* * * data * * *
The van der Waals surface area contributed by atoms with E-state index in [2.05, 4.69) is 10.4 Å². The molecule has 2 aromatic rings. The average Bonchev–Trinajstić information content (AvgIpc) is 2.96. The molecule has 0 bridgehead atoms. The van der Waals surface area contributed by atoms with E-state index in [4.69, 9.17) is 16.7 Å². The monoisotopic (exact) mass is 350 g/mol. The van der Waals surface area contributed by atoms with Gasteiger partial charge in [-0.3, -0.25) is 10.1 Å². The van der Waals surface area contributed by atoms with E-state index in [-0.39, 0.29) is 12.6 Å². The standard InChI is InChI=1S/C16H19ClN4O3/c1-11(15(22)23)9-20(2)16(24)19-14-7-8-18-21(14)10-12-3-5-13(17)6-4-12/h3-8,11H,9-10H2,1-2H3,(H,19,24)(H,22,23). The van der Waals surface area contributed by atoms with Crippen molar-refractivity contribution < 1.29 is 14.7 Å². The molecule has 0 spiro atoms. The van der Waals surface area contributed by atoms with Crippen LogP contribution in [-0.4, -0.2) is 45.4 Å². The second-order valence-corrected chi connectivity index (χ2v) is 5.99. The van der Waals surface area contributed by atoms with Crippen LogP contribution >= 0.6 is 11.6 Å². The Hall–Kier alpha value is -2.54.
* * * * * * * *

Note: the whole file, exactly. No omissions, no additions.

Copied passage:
The van der Waals surface area contributed by atoms with E-state index in [2.05, 4.69) is 10.4 Å². The molecule has 2 aromatic rings. The average Bonchev–Trinajstić information content (AvgIpc) is 2.96. The molecule has 0 bridgehead atoms. The van der Waals surface area contributed by atoms with E-state index in [4.69, 9.17) is 16.7 Å². The monoisotopic (exact) mass is 350 g/mol. The van der Waals surface area contributed by atoms with Gasteiger partial charge in [-0.3, -0.25) is 10.1 Å². The van der Waals surface area contributed by atoms with E-state index in [-0.39, 0.29) is 12.6 Å². The standard InChI is InChI=1S/C16H19ClN4O3/c1-11(15(22)23)9-20(2)16(24)19-14-7-8-18-21(14)10-12-3-5-13(17)6-4-12/h3-8,11H,9-10H2,1-2H3,(H,19,24)(H,22,23). The van der Waals surface area contributed by atoms with Crippen molar-refractivity contribution < 1.29 is 14.7 Å². The molecule has 0 spiro atoms. The van der Waals surface area contributed by atoms with Crippen LogP contribution in [-0.4, -0.2) is 45.4 Å². The second-order valence-corrected chi connectivity index (χ2v) is 5.99. The van der Waals surface area contributed by atoms with Crippen LogP contribution >= 0.6 is 11.6 Å². The Hall–Kier alpha value is -2.54.